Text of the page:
Taking out a regulated bridging loan means you are entitled to consumer protection from the FCA. The lender needs to meet certain standards and regulations, such as highlighting the costs and risks of a bridging loan in a clear and easy-to-understand way. They may also conduct more thorough checks before approving a loan application compared to unregulated loans, to ensure people don’t take out unaffordable and unsuitable loans.

With an FCA-regulated bridging loan, you will have protection if you are sold an unsuitable product or given bad advice, and you could be eligible for compensation.

Bridging loans could be useful if there is a delay in selling your home as it could prevent a break in the property chain. However, you need to bear in mind that they can be expensive and you need to be certain that you will be able to pay it off in the near future.

What is an unregulated bridging loan?

Even though an unregulated bridging loan may not sound particularly safe, all it means is that these specific kinds of bridging loans don’t need FCA regulation.

The FCA is there to protect consumers, so if you’re taking out a bridging loan on a property you won’t be living in, you won’t be entitled to the same FCA regulation as you are not regarded as a consumer in this instance.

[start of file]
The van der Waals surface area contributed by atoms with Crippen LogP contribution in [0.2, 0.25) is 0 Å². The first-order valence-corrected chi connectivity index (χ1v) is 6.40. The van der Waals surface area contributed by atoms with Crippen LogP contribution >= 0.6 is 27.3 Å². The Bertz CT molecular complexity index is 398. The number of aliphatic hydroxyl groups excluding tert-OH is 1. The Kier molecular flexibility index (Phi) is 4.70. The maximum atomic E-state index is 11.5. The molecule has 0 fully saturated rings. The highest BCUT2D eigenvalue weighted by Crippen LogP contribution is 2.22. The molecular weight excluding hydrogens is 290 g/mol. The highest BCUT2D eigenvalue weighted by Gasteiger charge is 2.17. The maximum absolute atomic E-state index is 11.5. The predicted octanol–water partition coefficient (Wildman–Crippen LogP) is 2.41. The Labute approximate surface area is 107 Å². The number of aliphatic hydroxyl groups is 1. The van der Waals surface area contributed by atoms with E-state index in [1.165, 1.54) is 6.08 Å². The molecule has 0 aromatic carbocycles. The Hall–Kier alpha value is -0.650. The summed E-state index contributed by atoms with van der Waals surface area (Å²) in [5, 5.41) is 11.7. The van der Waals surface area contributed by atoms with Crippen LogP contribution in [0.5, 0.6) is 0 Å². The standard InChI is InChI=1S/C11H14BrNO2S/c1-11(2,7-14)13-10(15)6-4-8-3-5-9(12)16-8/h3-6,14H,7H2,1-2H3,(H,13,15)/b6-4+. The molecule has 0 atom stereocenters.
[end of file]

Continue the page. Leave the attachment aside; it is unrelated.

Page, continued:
Because of this, unregulated bridging loans may have fewer restrictions and checks than regulated loans.

A bridging loan can be unregulated if it’s for:

  • a buy-to-let property
  • a commercial property
  • an investment property that you will refurbish and sell on

However, if you or an immediate family member is planning to live in the property, you will need a regulated bridging loan.

Just because these types of bridging loans aren’t regulated by the FCA, it doesn’t mean they’re not monitored to help make sure lenders stick to certain standards.

For example, there are a number of industry bodies, such as the Association of Short Term Lenders (ASTL), the Financial Intermediary and Broker Association (FIBA), and the National Association of Commercial Finance Brokers (NACFB) that providers of unregulated bridging loans can join.